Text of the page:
|Listed||September 28, 1989|
|Description||Small fish, grayish black to black, with 2 to 3 saddle markings.|
|Habitat||A single spring and spring run.|
|Threats||Groundwater contamination, highway construction, limited range.|
The pygmy sculpin is a small freshwater fish about 1.8 in (4.6 cm) in length. Its coloration varies by maturity, sex, and breeding condition. Patterning consists of up to three dorsal saddles and spotted fins. Juveniles have a black head and a grayish black body with three light saddles. Mature fish have white heads and lighter bodies, with the gray-ish black color remaining in the form of two saddles. Breeding males become almost entirely black; spots in the dorsal fin enlarge and the margin becomes reddish orange. Breeding females are slightly darker than nonbreeding females.
The pygmy sculpin feeds on a variety of insects and small aquatic crustaceans, with isopods being the most important food. The species spawns throughout the year, with a peak occurring in spring and summer. Usually more than one female deposits eggs in batches on the underside of rocks. These nests are probably guarded by the male.
This species inhabits a single spring and spring run in Alabama. The spring flow averages 32 million gal (121 million l) per day, with a water temperature between 61 and 64°F (16 and 17.7°C). The bottom of the spring pool and run is gravel and sand; large mats of vegetation occur in both the pool and the run.
The pygmy sculpin was discovered in 1968 at Coldwater Spring and the spring run near Anniston, Alabama. The spring has been impounded and forms a one-acre pool, 2-4 ft (0.6-1.2 m) deep. The run is up to 60 ft (18 m) wide and flows for about 500 ft (152 m) where it is joined by Dry Creek. Below this point it is known as Coldwater Creek which flows into Choccolocco Creek. The pygmy sculpin is restricted to the spring and the spring run; it has not been found elsewhere. Coldwater Spring, which is owned by the City of Anniston, is the city's primary water supply, drawing about 16 million gal (60.5 million l) a day.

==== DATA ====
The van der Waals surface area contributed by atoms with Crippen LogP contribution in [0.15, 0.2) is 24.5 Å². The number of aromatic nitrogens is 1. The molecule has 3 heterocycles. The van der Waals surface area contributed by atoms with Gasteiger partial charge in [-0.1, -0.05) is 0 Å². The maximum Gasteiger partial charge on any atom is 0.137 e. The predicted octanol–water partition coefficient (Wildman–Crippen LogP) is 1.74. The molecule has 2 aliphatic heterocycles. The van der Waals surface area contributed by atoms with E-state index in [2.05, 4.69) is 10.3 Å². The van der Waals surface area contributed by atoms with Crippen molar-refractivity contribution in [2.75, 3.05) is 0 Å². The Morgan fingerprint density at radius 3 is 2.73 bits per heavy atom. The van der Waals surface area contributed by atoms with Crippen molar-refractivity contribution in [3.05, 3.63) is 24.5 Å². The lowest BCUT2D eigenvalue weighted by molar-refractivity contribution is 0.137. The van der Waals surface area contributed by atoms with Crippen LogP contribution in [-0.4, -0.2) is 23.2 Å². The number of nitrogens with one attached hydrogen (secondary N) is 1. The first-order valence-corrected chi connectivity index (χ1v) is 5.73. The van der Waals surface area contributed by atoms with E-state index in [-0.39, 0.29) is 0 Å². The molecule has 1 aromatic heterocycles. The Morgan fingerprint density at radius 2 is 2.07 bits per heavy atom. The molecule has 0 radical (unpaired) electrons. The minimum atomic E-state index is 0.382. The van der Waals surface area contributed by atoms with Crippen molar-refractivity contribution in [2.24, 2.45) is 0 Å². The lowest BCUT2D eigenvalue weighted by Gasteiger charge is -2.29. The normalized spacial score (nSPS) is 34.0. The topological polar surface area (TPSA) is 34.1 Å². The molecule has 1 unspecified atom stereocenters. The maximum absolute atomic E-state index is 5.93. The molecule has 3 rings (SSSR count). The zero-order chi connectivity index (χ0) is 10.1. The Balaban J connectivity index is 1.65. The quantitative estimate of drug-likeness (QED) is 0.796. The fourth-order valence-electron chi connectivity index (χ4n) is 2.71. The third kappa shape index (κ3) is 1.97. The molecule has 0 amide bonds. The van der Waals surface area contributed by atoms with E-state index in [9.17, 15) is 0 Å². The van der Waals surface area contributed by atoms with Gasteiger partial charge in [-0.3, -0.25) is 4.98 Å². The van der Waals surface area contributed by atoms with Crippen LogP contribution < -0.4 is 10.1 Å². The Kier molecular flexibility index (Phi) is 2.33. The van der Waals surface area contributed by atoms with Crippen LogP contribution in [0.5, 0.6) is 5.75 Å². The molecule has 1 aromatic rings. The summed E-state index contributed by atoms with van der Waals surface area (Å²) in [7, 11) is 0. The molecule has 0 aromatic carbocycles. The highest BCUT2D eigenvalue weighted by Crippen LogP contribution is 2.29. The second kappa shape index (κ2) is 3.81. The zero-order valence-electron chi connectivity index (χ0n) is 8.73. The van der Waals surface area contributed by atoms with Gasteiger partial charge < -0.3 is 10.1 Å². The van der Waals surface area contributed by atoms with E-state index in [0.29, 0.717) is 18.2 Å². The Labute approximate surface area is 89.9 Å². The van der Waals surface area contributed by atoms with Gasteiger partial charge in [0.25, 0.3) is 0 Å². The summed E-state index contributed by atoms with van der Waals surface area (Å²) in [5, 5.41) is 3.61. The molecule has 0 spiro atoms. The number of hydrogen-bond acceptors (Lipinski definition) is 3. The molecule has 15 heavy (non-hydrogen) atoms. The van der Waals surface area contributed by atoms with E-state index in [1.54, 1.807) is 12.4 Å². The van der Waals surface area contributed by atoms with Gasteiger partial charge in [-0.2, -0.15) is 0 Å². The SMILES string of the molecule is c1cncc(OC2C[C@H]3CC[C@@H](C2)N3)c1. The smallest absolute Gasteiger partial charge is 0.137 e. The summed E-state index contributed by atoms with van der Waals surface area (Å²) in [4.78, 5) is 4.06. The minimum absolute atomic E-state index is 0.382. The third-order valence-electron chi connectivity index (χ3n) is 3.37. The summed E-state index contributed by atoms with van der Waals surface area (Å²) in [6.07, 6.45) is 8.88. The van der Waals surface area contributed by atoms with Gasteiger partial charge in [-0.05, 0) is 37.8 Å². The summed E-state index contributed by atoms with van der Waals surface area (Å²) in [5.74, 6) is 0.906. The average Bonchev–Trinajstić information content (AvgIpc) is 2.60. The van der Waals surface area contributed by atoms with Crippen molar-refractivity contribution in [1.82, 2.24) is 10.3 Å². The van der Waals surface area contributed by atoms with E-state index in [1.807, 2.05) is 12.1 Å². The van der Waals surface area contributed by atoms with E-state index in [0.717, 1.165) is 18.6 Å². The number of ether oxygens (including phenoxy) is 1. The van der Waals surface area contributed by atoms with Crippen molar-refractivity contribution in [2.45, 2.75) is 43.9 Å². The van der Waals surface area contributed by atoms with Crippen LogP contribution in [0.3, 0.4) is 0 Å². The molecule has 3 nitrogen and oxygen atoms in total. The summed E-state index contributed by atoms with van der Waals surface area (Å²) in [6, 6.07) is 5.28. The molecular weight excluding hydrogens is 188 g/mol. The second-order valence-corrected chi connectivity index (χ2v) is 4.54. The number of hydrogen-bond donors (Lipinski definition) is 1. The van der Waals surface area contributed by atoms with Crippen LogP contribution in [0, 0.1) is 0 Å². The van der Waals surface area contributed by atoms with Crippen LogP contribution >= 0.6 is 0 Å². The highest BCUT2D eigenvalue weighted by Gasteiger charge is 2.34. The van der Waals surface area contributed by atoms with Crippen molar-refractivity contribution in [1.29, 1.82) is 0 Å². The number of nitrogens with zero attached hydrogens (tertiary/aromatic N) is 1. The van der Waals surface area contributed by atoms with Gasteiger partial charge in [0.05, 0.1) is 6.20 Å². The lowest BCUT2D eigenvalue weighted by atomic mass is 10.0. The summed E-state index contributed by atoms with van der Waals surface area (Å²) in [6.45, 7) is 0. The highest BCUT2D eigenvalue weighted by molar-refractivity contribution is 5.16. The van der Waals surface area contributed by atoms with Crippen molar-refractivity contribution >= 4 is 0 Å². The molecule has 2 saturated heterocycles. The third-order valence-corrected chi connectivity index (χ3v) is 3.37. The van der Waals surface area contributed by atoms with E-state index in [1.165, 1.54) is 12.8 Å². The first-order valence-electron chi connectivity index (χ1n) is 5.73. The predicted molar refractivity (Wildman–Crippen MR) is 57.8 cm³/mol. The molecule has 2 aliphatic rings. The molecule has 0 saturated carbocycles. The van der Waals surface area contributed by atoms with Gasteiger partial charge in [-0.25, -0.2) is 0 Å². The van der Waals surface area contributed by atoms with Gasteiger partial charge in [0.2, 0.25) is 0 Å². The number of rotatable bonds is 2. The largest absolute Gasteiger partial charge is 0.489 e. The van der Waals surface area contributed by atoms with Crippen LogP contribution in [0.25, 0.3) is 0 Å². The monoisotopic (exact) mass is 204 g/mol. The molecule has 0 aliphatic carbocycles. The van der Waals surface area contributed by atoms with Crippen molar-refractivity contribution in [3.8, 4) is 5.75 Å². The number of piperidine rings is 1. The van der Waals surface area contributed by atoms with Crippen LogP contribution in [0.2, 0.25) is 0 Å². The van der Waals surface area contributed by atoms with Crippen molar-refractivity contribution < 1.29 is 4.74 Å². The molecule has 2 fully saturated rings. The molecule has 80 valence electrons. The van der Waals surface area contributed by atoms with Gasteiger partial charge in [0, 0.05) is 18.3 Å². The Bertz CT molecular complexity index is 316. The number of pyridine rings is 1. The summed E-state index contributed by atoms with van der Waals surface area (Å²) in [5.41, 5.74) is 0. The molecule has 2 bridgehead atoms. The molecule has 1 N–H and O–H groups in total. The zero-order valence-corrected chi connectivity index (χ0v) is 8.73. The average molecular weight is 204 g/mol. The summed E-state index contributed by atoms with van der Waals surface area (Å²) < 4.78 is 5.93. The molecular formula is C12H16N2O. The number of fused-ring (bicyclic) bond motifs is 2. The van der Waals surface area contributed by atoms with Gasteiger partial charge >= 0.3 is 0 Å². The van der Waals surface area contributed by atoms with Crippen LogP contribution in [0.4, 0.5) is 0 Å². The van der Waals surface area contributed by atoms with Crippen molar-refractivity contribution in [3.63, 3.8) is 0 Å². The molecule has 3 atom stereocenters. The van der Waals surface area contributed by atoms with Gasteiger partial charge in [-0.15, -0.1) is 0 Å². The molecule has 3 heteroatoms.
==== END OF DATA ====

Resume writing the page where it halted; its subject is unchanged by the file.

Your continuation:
The main threats to the pygmy sculpin are groundwater contamination, the adverse impacts of highway construction on the source aquifer, and the species' restricted range.
Both the surface water and the underground aquifer have shown some degree of toxic contamination. The Anniston Army Depot is nearby and studies have indicated that toxic chemicals, including chlorinated hydrocarbons, phenols, and hexavalent chromium, have been found in groundwater at the depot. Although migration of these compounds is not an immediate threat, they may sink into the aquifer and have a future impact on the water quality of Coldwater Spring. The spring water itself contains high levels of trichloro-ethylene.
The Alabama Highway Department plans to construct a highway bypass from Interstate 20 to Anniston. Three alternative routes for the bypass have been proposed. The preferred route would run along the side of Coldwater Mountain, just above and to the east of Coldwater Spring. The use of explosives in cutting a mountain road might change the system of cracks and fissures that route water to and from the underground aquifer, thus affecting Coldwater Spring. The two other proposed routes present less risk to the spring.
Since only a single population of the pygmy sculpin is known to exist, the species is vulnerable to an unpredictable human or natural event. A toxic spill that would contaminate the spring's source aquifer is perhaps the most dangerous potential threat of this type.
Conservation and Recovery
The U. S. Fish and Wildlife Service published a Recovery Plan for the pygmy sculpin in 1991. The critical habitat of the threatened fish in Coldwater Spring and its run is owned and protected by the Anniston Water and Sewer Department. The key to the survival of the pygmy sculpin is the protection of the quantity and quality of groundwater in the recharge aquifer of its critical habitat. This means that threatening activities that could degrade hydrology or water chemistry must not be permitted. This protection is undertaken normally, since Cold-water Spring is the principal water supply of the town of Anniston. In addition, the populations of the pygmy sculpin should be monitored, and research undertaken into its biology, habitat needs, and beneficial management practices.
Regional Office of Endangered Species
U. S. Fish and Wildlife Service
1875 Century Blvd., Suite 200
Atlanta, Georgia 30345
Jackson Field Office
U. S. Fish and Wildlife Service
6578 Dogwood View Parkway, Suite A
Jackson, Mississippi 39213-7856
Telephone: (601) 965-4900
Fax: (601) 965-4340
Mount, R. H. 1986. "Vertebrate Animals of Alabama in Need of Special Attention." Alabama Agricultural Experiment Station.
U. S. Fish and Wildlife Service. 1991. "Pygmy sculpin (Cottus pygmaeus ) Recovery Plan." Jackson, Mississippi.
Williams, J. D. 1968. "A New Species of Sculpin, Cottus pygmaeus, from a Spring in the Alabama River Basin" Copeia 1968:334-342.